Edna O’Brien, Billy O’Callaghan and David Keenan shortlisted for major prizes
A preview of Saturday’s books pages and round-up of the latest literary news
“Billy O’Callaghan’s style is rich and sonorous, and he surveys his characters’ ageing bodies and dwindling horizons with a dauntless eye, yet with such compassion that the final effect is to enhance their dignity.”
My Coney Island Baby by Billy O’Callaghan and For the Good Times by David Keenan have been shortlisted for the 2020 Encore Award, which was set up in 1990 to celebrate the achievement of outstanding second novels. Sally Rooney won last year for Normal People.
Also shortlisted are Patrick McGuinness for Throw Me to the Wolves; Shiromi Pinto for Plastic Emotions; and Luiza Sauma for Everything You Ever Wanted . The winner will be announced on June 25th.
Judge Eley Williams said: “For the Good Times collars the reader and takes them on a headlong, giddy dash. This is the past written as spirited and brutal conjuration: incendiary, intimate, absurdist and disquieting story-telling by a master of his craft.”
Fellow judge Edmund Gordon said: “A wise, tender, and exquisitely tuned novel about the end of a love affair in middle age. O’Callaghan’s style is rich and sonorous, and he surveys his characters’ ageing bodies and dwindling horizons with a dauntless eye, yet with such compassion that the final effect is to enhance their dignity.”
As well as Rooney, previous winners include Lisa McInerney for The Blood Miracles (2018); MJ Hyland for Carry Me Down (2007); Anne Enright for What Are You Like? (2001); Timothy O’Grady for I Could Read the Sky (1998); and Colm Tóibín The Heather Blazing (1993).
Saturday’s books pages
Freya McClements talks to Dara McAnulty about his debut work, Diary of a Young Naturalist, and Joe Humphreys interviews Dutch historian Rutger Bregman. Reviews include Breandán Mac Suibhne on Ireland’s Empire by Colin Barr; Andrew Hadfield on Radical Wordsworth: The Poet Who Changed the World by Jonathan Bate; Mia Levitin on Resistance: A Songwriter’s Story of Hope, Change, and Courage by Tori Amos; Anna Carey on The Oppermanns by Leon Feuchtwanger; Niamh Donnelly on The King of Warsaw by Szczepan Twardoch, translated by Sean Gasper Bye; Oliver Farry on Dying for an iPhone by Jenny Chan, Mark Selden and Pun Ngai; and Sarah Gilmartin on Latitudes of Longing by Shubhangi Swarup.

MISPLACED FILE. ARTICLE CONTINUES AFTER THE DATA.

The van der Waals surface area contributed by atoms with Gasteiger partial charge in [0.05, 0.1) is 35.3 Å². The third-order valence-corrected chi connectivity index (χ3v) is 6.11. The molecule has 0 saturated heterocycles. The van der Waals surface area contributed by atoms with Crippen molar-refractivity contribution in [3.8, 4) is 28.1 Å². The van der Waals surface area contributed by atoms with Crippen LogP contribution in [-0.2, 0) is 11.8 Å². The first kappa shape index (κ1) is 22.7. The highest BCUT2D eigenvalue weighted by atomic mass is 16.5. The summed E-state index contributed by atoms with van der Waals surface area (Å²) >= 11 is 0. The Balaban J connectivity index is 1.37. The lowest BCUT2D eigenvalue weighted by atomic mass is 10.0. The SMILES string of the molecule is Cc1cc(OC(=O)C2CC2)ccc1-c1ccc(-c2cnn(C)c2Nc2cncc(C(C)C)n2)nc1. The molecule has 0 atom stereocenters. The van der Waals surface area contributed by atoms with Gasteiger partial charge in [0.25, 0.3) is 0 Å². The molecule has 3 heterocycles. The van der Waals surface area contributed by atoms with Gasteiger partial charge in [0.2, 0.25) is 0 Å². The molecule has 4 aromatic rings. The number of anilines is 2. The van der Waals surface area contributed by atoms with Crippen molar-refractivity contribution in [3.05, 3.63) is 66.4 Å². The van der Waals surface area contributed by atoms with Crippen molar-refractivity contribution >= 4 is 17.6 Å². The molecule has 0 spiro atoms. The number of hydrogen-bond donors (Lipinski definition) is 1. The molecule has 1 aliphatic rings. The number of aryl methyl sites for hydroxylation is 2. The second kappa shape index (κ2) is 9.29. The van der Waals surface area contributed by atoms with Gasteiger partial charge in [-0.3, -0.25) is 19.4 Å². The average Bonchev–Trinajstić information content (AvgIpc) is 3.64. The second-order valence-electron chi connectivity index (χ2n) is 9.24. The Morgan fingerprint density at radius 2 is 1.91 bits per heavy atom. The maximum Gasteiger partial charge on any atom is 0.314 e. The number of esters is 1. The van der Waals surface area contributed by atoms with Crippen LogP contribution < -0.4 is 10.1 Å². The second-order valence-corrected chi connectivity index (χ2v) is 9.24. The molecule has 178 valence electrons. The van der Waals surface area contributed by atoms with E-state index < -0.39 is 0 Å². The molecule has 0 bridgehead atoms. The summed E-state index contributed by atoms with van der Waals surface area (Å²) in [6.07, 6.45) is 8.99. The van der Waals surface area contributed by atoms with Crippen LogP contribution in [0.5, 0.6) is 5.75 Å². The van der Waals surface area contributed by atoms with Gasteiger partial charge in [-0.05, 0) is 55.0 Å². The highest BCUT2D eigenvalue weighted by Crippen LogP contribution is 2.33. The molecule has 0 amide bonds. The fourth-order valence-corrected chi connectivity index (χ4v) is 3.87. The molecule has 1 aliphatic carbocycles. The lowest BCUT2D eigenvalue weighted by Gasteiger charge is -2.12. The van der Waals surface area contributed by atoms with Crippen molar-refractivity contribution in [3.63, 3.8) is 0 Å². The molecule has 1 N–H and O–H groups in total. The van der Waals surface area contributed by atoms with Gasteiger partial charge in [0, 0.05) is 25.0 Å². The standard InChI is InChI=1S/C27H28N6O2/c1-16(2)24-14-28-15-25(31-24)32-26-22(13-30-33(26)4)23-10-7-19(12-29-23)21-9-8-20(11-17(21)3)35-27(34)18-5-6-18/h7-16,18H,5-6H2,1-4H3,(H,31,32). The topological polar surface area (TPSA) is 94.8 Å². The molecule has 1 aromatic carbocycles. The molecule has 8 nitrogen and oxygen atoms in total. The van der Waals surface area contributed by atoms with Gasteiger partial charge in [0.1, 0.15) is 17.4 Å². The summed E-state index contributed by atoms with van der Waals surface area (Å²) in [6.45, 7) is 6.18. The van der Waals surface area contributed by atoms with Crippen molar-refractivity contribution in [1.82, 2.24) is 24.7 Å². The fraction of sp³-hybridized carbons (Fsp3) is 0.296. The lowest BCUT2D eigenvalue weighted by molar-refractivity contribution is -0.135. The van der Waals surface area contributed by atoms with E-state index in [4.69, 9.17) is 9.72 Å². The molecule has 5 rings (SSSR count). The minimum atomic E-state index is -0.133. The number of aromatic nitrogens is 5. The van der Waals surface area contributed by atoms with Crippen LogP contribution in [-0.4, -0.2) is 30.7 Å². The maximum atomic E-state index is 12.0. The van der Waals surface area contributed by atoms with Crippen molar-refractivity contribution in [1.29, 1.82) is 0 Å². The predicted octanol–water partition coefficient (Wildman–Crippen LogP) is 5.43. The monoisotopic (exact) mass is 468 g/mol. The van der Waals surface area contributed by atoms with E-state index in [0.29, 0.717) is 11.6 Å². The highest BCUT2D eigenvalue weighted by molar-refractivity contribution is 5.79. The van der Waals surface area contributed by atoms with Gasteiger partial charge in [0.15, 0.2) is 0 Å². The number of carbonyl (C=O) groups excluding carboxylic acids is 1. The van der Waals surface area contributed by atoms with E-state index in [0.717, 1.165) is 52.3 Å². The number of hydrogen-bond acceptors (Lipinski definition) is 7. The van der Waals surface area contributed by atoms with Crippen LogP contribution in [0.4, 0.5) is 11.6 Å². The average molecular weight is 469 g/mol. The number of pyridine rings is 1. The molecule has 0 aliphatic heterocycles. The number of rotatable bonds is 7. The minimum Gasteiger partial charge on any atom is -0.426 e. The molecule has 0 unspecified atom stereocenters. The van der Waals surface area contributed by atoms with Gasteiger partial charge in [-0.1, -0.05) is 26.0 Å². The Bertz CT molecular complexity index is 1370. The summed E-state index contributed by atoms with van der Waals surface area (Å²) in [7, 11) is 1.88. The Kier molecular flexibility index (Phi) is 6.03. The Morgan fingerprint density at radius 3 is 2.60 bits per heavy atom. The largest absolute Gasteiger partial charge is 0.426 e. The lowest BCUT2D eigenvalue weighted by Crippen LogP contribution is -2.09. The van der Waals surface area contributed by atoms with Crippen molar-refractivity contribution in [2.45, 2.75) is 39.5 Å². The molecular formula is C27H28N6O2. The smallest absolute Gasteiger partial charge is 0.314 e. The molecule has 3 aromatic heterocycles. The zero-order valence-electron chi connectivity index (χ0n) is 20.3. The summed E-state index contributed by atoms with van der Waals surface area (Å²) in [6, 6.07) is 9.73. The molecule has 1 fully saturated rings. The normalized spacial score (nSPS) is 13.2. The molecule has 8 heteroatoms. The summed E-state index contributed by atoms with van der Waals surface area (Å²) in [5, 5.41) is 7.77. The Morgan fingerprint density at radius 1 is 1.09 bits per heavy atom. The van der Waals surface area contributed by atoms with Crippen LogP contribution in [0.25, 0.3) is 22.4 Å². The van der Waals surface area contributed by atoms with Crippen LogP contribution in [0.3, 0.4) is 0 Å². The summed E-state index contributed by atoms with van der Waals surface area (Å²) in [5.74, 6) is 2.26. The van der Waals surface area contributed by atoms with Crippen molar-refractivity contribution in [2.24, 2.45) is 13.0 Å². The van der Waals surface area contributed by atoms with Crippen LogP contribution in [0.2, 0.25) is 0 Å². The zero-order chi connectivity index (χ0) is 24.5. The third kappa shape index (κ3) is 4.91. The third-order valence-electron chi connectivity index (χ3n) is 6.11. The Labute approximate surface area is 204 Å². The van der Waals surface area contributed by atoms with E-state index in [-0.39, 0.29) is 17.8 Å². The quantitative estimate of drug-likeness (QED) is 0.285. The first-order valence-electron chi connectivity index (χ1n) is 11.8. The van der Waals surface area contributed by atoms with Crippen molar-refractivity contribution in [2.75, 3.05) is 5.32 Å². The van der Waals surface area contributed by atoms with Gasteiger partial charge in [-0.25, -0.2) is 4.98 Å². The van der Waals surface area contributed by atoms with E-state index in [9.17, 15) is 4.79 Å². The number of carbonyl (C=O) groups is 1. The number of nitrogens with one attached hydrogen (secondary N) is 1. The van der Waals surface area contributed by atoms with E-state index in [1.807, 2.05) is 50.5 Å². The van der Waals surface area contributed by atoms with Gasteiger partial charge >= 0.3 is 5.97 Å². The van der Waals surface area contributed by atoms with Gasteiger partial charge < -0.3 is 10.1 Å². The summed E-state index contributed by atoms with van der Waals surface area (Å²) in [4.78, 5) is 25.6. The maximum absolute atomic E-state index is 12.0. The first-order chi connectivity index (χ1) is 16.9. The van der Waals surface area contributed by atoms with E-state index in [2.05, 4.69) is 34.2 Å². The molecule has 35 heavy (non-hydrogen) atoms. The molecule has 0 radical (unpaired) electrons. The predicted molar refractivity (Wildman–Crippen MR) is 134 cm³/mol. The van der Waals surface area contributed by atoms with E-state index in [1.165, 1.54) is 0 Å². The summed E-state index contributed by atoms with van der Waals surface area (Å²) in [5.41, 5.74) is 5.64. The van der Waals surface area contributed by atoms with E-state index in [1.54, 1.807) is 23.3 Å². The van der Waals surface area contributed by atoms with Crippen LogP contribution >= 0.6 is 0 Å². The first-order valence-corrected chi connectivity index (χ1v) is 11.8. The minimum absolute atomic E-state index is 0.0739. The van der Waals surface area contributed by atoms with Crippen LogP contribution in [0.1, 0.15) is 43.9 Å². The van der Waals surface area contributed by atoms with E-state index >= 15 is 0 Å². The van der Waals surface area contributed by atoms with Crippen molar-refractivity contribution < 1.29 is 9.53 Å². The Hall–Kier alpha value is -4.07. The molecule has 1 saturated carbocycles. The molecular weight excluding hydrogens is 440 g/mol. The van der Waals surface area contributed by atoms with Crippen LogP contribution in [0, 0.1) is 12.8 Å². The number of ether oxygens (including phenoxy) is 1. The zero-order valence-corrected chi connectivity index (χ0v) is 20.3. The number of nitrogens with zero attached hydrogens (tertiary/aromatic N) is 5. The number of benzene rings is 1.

Orwell Prizes shortlists
Girl by Edna O’Brien has been shortlisted for the Orwell Prize for Political Fiction, won lasdst year by Anna Burns for Milkman. Also shorltisted are Booker winner Berrnardine Evaristo for Girl, Woman, Other ; Goldsmiths Prize winner Lucy Ellmann for Ducks, Newburyport; Pulitzer-winning The Nickel Boys by Colson Whitehead; The Wall by John Lanchester and Heaven, My Home by Attica Locke.
The shortlist for the Political Writing prize, won last year by Patrick Radden Keefe for Say Nothing, features Royal Society Science Book Prize winner Caroline Criado Perez’s Invisible Women: Exposing Data Bias in a World Designed for Men; Underland: A Deep Time Journey by Robert Macfarlane ; The Age of Surveillance Capitalism by Shoshana Zuboff; Appeasing Hitler: Chamberlain, Churchill and the Road to War by Tim Bouverie; Some Kids I Taught and What They Taught Me by Kate Clanchy; The Windrush Betrayal: Exposing the Hostile Environment by Amelia Gentleman; and Margaret Thatcher —Herself Alone: The Authorized Biography Vol 3 by Charles Moore.